Metalenz technology can reduce a stack of four legacy refractive lenses that would traditionally be used in a smart phone camera to only one single flat metasurface optic. Similarly, Metalenz can reduce the multiple lenses required in illuminators, like dot pattern projectors, to just one single flat metasurface optic . Performance includes inherent temperature stability, 2x better light collection, and 40% signal to noise reduction compared to other approaches.
Figure 4. A Metalenz chip shown at different magnification highlight the size of the nanoscale structures that enable superior light manipulation. Image from TechCrunch 
Metalenz has quickly distinguished themselves as the global king of the hill innovator in optical technologies for mobile devices. Their groundbreaking metasurface optics have garnered fast attention of industry giants, and they have already partnered with the likes of Intel, Applied Materials, ST Micro, and others.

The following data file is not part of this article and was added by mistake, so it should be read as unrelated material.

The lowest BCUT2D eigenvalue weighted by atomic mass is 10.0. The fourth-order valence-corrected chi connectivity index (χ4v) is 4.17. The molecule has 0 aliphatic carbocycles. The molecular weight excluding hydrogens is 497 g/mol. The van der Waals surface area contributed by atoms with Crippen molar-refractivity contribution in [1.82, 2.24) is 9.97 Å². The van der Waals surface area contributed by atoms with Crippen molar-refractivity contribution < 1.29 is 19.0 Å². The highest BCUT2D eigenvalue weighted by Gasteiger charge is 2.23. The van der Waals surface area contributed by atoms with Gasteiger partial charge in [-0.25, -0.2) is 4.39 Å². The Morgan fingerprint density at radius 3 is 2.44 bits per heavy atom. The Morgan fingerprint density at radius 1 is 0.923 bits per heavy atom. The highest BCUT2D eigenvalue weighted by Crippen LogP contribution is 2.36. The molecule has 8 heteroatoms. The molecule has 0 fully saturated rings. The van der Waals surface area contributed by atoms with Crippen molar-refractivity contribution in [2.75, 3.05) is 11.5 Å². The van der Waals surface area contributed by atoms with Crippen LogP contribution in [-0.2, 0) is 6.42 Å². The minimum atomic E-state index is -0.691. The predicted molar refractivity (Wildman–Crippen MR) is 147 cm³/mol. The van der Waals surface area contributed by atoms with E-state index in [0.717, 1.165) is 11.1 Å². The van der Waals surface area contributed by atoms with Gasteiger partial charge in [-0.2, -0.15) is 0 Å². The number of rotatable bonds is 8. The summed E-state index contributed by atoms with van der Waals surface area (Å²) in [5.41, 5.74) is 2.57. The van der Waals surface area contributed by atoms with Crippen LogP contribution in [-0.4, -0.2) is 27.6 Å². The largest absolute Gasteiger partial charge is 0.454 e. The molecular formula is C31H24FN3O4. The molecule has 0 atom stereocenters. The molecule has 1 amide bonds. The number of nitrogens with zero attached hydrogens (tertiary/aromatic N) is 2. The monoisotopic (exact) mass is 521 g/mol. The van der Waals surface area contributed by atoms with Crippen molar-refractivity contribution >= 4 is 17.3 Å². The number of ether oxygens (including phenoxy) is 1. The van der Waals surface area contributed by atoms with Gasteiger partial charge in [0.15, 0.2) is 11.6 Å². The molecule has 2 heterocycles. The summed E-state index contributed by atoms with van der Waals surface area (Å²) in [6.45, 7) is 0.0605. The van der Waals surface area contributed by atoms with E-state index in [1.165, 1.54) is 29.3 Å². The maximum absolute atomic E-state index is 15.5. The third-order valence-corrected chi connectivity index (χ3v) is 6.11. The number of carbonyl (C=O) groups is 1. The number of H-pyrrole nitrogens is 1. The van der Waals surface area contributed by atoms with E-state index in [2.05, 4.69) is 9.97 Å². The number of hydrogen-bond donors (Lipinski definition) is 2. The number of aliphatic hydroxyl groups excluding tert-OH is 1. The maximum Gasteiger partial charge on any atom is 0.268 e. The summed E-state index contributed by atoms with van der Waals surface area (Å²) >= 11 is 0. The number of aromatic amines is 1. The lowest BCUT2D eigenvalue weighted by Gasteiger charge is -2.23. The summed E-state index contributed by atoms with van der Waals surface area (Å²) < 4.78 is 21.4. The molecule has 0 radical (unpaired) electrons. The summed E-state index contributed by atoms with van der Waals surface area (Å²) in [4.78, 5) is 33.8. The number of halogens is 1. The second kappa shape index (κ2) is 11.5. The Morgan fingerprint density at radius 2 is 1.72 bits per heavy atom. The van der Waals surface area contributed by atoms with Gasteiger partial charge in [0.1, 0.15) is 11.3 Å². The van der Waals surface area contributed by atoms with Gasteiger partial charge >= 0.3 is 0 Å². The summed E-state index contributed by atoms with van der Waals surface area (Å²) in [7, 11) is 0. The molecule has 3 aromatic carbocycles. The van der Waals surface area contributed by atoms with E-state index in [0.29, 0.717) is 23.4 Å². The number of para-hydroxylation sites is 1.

Spun out of a world-renowned research laboratory at Harvard, the company stands on several hundreds of patents established over decades in optics and metasurface development. Their founding leadership team, including Chairman Professor Federico Capasso and CEO Dr. Robert Devlin are world class technical experts with a deep understand of the technology and a passionate vision for its role in the industry moving forward. Quite simply there is no other company out there that can achieve the same performance, at the same cost and scale, with solid commercial traction, and that’s already in mass production.
Why We Invested